Field Blend is what it says on the label, a more-or-less co-planted blend of Seyval Blanc, Bacchus, Pinot Blanc, Pinot Gris, Regent and Solaris. It calls itself a pink more than a light red, but it’s kind of somewhere around the darker Rosé spectrum. It has the fruit of a red wine and the refreshing qualities of a white and clocks in at just 10% abv. Although most people would call this a summer wine, I am not averse to wines like this in winter. I may not be able to match my wife in sea-swimming in the North Sea throughout the year, but that doesn’t mean I can’t do “bracing”, and this wine’s fruitiness keeps its head above the waves. I’ve a couple more from Matt to try. This was pretty exciting stuff. Good luck to Matt with the weather around there.
£18.65 from Uncharted Wines.
Monfarina 2020, Domaine Giachino (Savoie, France)
This estate is based in the hamlet of La Palud, above Chapareillan near the famous Col du Granier and to the west of the Isère river. Run by David and Frédéric Giachino, the brothers are now assisted by Frédéric’s son, Clément, who I met in London a couple of years ago. I’ve purchased their wines for some time, including their “Prieuré Saint-Christophe” label, the vines for which they were selected to take over, via a rental agreement, from the region’s most famous vigneron, Michel Grisard, when he retired a few years ago.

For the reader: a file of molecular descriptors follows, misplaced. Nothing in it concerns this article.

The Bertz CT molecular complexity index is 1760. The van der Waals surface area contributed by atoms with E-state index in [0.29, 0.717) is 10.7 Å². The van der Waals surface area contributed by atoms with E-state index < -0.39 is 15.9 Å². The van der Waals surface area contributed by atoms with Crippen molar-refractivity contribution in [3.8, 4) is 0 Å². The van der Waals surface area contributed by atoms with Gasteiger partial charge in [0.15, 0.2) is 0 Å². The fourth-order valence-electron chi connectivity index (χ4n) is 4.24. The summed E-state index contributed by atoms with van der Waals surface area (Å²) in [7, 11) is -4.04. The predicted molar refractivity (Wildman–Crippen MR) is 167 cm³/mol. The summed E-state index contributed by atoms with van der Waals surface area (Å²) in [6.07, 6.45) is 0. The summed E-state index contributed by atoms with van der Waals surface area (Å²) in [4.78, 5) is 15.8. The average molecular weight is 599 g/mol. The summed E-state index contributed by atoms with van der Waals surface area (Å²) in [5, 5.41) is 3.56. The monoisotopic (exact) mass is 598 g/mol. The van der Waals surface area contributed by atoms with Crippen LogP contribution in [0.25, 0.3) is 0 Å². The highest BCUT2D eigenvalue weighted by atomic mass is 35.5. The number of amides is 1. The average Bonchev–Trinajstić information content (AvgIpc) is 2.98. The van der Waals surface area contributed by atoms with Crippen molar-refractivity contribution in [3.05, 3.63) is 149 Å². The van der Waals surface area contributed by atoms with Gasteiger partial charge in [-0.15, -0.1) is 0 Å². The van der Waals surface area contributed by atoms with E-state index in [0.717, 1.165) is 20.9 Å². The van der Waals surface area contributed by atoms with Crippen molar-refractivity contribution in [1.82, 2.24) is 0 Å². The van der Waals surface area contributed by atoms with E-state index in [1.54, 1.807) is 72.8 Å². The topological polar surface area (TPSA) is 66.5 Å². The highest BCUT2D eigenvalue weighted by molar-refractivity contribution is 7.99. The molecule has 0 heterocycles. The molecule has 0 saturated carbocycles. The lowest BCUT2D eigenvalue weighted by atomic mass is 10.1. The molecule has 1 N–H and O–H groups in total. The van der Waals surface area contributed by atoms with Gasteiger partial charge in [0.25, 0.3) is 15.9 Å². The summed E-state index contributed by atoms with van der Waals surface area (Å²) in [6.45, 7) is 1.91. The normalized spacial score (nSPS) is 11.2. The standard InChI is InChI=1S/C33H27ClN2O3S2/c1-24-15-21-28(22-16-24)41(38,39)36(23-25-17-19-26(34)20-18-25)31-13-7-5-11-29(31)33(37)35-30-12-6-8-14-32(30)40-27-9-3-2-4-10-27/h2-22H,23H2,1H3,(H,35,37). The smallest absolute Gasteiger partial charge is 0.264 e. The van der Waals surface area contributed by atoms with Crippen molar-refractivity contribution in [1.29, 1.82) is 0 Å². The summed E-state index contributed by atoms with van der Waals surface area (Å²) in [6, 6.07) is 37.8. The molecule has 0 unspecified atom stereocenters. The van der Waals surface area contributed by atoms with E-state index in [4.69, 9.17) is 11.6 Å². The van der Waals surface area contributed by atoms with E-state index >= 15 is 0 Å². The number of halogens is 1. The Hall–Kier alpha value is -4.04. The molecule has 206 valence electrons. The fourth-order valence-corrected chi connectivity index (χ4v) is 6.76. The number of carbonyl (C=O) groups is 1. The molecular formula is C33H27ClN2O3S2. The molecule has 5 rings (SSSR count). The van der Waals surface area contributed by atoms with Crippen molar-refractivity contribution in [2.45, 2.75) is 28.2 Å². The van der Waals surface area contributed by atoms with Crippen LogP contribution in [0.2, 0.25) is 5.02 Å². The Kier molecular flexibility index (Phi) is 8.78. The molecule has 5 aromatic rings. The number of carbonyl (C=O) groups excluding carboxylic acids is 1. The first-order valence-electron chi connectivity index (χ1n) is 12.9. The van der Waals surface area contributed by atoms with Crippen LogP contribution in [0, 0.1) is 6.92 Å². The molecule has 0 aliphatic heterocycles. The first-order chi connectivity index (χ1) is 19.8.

Monfarina is Giachino’s entry level white wine, made from what is usually considered the region’s workhorse variety, Jacquère. The vines for this cuvée grow on the scree slope of Mont Granier, which collapsed in 1248 with significant loss of life locally. The legacy of this tragic event, a very fine terroir for viticulture.
If the wine is relatively simple, it is classy. Biodynamics are practised at the domaine. The wine has great texture from the limestone scree and you get apple blossom, apples, gooseberry and more. Wink Lorch (Wines of the French Alps, 2019, p192) suggests there might be small amounts of Mondeuse Blanche and Verdesse in the mix, two autochthonous varieties which are seeing a glimmer of a revival.
£24 from Cork & Cask Edinburgh, the importer is Dynamic Vines.
A Change of Heart 2020, Annamária Réka-Koncz (Eastern Hungary)
Who would have thought a few years ago that one of the producers I drink most often would be a complete unknown making wine in Eastern Hungary, right up on the border with Ukraine. Maybe you get fed up with reading about these wines, but I like them so much for a number of reasons. Firstly, of course, they are very good. Secondly, they are affordable, and thirdly, this is a producer I discovered near the beginning of their journey into export markets and have travelled along an increasingly confident path with her. This is pertinent because her new vintage will be arriving in the UK fairly soon and there will be a window of availability once more.
This red wine is made from Kékfrankos (aka Blaufränkisch), and I first drank this vintage almost exactly a year ago. Has it matured? Well, it retains that freshness typical of the variety (when not over-extracted), and it has not lost any fruit. The bouquet is still vibrant cherry and the palate also has some dark fruit lurking beneath. Perhaps the acidity has toned down a little. It feels just a touch more bedded-in.
Only 1,750 bottles made, of which I snaffled three. Imported by Basket Press Wines.